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Repair and disassembly information for the 2020 refresh of the MacBook Air model A2179 with an Intel processor that was released in March 2020.

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Removing Corrosion from MBA motherboard and USB-C port

I am working on an early 2020 MacBook Air, which has had some water spilled on it. I removed the motherboard and USB-C ports and it seems like there is very little damage. A single capacitor on the motherboard is affected and the ports seem to have some slight corrosion as well. The attached pictures show the damage. Is there a way I could try to remove this corrosion?

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@oldturkey03 @danj @jayeff

Thank you for your advice. I cleaned the board with isopropyl alcohol and reassembled the computer. It all seems to boot now. If this is the case, do I need to take any other steps? It's not that important to me that the backlight works.

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@aliquid if it works, it works. If you are okay with not having the keyboard backlight working, you are good to go.

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@moefrumkin - Given the limits of two USB-C ports and needing one to charge the system

I would still opt in replacing the Port unit as corrosion damage tends to make the connections not as reliable and can create resistance & heat during charging.

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@danj What do you mean by "carrion damage"? Is there a chance that there is more damage that isn't apparent yet? Also, is there a place I can order a replacement USB-C port set?

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@aliquid - Typo😕

As for the part, I've posted a link to it within my answer. It's only $20 USD!

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Hi @moefrumkin

Use a Q-Tip moistened (not dripping) with Isopropyl Alcohol 99%+ (available from electronics parts stores) and gently wipe to clean away all of the corrosion.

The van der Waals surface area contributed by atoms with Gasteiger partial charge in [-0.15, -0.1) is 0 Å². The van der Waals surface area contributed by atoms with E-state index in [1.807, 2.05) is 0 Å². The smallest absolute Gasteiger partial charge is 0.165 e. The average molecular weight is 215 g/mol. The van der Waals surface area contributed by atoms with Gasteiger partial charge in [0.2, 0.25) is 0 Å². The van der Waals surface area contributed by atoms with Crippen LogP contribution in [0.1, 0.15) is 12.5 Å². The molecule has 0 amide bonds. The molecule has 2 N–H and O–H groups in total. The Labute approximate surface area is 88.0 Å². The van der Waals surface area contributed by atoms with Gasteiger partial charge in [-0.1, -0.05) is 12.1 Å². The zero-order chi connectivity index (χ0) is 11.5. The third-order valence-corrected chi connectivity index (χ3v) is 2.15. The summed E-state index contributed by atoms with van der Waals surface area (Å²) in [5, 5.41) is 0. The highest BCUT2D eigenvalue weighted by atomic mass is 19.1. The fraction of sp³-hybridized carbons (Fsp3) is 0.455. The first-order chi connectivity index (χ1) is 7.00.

Use a clean part of the Q-Tip with every wipe.

Once the surfaces have been cleaned you should be able to see the extent of the damage to the affected areas. Hopefully it won't be that bad.

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@moefrumkin I also would opt to clean it with isopropyl alcohol as suggested by @jayeff I prefer to clean and reuse parts instead of just replacing. In my opinion it is a waste of money and resources to replace it, unless it is proven to be non-functioning.

After you cleaned the ports and the board properly, you will have to address the "vaporized" capacitor as well as the damaged appearing one. Use a capacitance meter on the larger one (C6520) to determine if it is indeed still functioning. If not, replace both of those.

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Reference designator C6520 is a 2.2µF 10% 25V ceramic capacitor in a 603 package

Reference designator C6522 is a 0.1µF 10% 16V ceramic capacitor in a 0201 package

Soldering a 0201 package component is not easy and will require a magnifying source as well as good skills. Both of these components are part of the keyboard boost converter circuit for your keyboard backlight.

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For the USB-C ports I would just replace the part MacBook Air 13" (Late 2018-Late 2020) USB-C Board as cleaning it often isn’t enough. Here’s the guide MacBook Air 13" Early 2020 USB-C Board Replacement

You still need to replace the Cap as it does look damage.

Imagem de MacBook Air 13" (Late 2018-Late 2020) USB-C Board

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MacBook Air 13" (Late 2018-Late 2020) USB-C Board

$19.99

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Is there a risk associated with not replacing the capacitors if everything else seems to work?

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@aliquid

My view is that manufacturers do no use components unnecessarily.

They are all there for a purpose.

It may not be noticeable to you what they are for but they are there to ensure the correct operation of the circuit and in particular the other components around them that may be in the same circuit operation path that they're in.

It may be that nothing untoward will happen but it also could be that associated components may fail prematurely due to perhaps operating at a higher current/voltage level than what they or the circuit was designed for and overtime this weakens them due to the component not being there or it was faulty.

You would need to have the schematics to know what particular function each component was there for e.g. current control, limiting ect, correct voltage regulation etc

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